On a more general theme of brain function, I am fascinated by the effects of certain types of brain illness, namely the common cold and flu. Our patients in our NH often had colds. The first signs were not sneezing, etc, but a decrease in memory function(not that we know what memory is!). The effects are very similar to a stroke, where the patients 'forgets' important alecrmation. The very first sign is that they typically forget who their children are, and they halluciate, they imagine things which no longer exist or don't exist. So, on the one hand, they forget memories, on the other, they recall either long lost memories or none existant memories. The important part of this is that one consequence of sleep deprivation is hallucination, the inability to distinguish between imagination and reality. To the person concerned it is real either way.
When our patients get over their cold, their memory is back to normal.
As for the cause, the only similarity which our patients with colds or stokes have in common with sleep deprivation is a lack of oxygen supply to some parts of the brain, but that is only an opinion on my part. Strokes are caused by part of the brain not being supplied with oxygen. One effect of a stroke is loss of certain memories, which would be regarded as a mild effect compared to the devastating physical and mental effects of a severe stroke. But, the loss of certain memories, permanently, is very similar to the loss of the same memories, temporarily. It must affect identical portions of the brain in very similar ways. Colds restrict breathing, by blocking airways and in lung capacity, hence the exchange of oxygen into the body and carbon dioxide out of the body, drops. We all feel muggy, or thick-headed, or not as sharp as usual when suffering from a cold and this could be due to the restricted oxygen supply reaching the brain. Doctors advise staying in bed as the best relief, with nasal sprays, decongestants, etc. Staying in bed reduces our need for oxygen to the rest of the body for walking, or even staying warm. Hence, there is more oxygen for the brain. Your usual brain is 'sharp' because it can call on a lifetimes experience and teaching at any time. If you have a cold and part of the brain shuts off temporarily you no longer have all your experiences and teaching to call on. But you have not lost the memories of previous occasions when you had produced solutions. Isn't the reason why you feel 'thick headed' because you can remember the fact that you know the answer, but you can't recall the answer.
Thinking uses up large amounts of the available oxygen in the body, hence the ability to scan the brain in action. If the same amount of oxygen was used in exercise, you might well be huffing and puffing (I don't know the relative volumes of oxygen used in different activities, if you know, please tell me), but I have never seen anyone acting 'out of breath' in an exam! and they all come out feeling exhausted! Hence, the conclusion might be that the body never developed a mechanism to register lack of oxygen in the brain.
The next step is hallucination, to the person having the hallucination, it is as real as, well, as real as real can be! I can't tell you why people imagine none reality when they have a cold, except in the sense that they 'skip over' certain connected memories and instead connect unassociated memories, very similar to dreams. To them, at the time, it is perfectly logical. The difference between an hallucination and a dream, would then be, that the person hallucinating is awake and the person dreaming is asleep.
When it comes to sleep. It could be that the brain needs to restore the oxygen it uses up in thinking and rather than carry on ineffectually, closes down all unnecessary functions (hiberates?) until the crisis passes. Hence a 5 min nap is adequate if breathing is unrestricted. Alternately, maybe an increase in oxygen levels in work areas would have the same affect, fire problems notwithstanding.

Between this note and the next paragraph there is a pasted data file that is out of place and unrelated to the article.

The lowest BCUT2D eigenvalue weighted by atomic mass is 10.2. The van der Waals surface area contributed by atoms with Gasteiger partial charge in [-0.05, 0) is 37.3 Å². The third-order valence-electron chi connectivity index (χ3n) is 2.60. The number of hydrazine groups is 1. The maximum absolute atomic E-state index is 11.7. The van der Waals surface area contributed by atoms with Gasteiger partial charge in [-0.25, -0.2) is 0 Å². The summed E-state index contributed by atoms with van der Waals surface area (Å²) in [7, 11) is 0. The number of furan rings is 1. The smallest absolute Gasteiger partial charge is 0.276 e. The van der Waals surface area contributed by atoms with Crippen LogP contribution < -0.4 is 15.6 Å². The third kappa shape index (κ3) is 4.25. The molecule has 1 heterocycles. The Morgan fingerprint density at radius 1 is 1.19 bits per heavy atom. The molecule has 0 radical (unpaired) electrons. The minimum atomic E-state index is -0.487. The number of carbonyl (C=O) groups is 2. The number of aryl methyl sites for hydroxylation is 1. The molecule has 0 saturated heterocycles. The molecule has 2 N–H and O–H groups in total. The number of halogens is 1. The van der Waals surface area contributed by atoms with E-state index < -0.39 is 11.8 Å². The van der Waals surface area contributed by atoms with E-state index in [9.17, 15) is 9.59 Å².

If lack of sleep causes part of the brain to close down because it runs out of oxygen, the question is, which part? I think the answer is - the part you have used most, or last. Hence, if you have set of similar mental tasks, you will lose your sharpness as time goes on. This would explain one phenomenum. Many times I have been concentrating on one subject and eventually hit a mental block, the type of block varies, but phrases such as 'it is on the tip of my tongue' describe it quite well. At this point, if I switch to another task, the answer 'pops' up unbidded, if I stick to the task it doesn't appear. If this is caused by resting the part of the brain being previously used, then the block was caused by over using it and it shut down.
If we then look at the effects of sleep deprivation, we conclude, based on the above, that concentration disappears, and logical reasoning stops and disjointed reasoning is accepted as normal. The consequence is that mistakes happen, accidents happen.
The next question is 'how long can a person concentrate on one task?'. I think that the length of a school exam, a school lesson, a meeting is a good indicator. Exams, they usually last for an hour and a half, and I can remember coping fairly well with that time span and yet feeling tired as well. School lessons last around 30-40 minutes. Meetings are scheduled as 30 or 60 minutes. If we accept these limits, which are inflicted daily on a billion children every day at school, and the same number of people at work then for learning we could set a limit of 40 minutes per task, and for using the task we would set a limit of 90 minutes. This would be repeatable after a break, for coffee, lunch, or tea and we could start again. Another way of breaking the concentration is to start another task, either in parallel so that you can swap between tasks as your mental ability faded in one, or in series. So you could spend an hour at each task and still feel fresh at the end of the day. When I teach my speciality of Staff Rostering, I do it in chunks of ~20-30 minutes for each topic and call a halt when eyes start to glaze over. I can teach the subject for far longer than you could be taught before exhaustion stopped us. So in reality we have to set 2 limits depending on what we are doing, teaching or learning.
Visual Rota has a webpage showing an example of task scheduling showing a library staffed in rotation with some tasks having maximum times.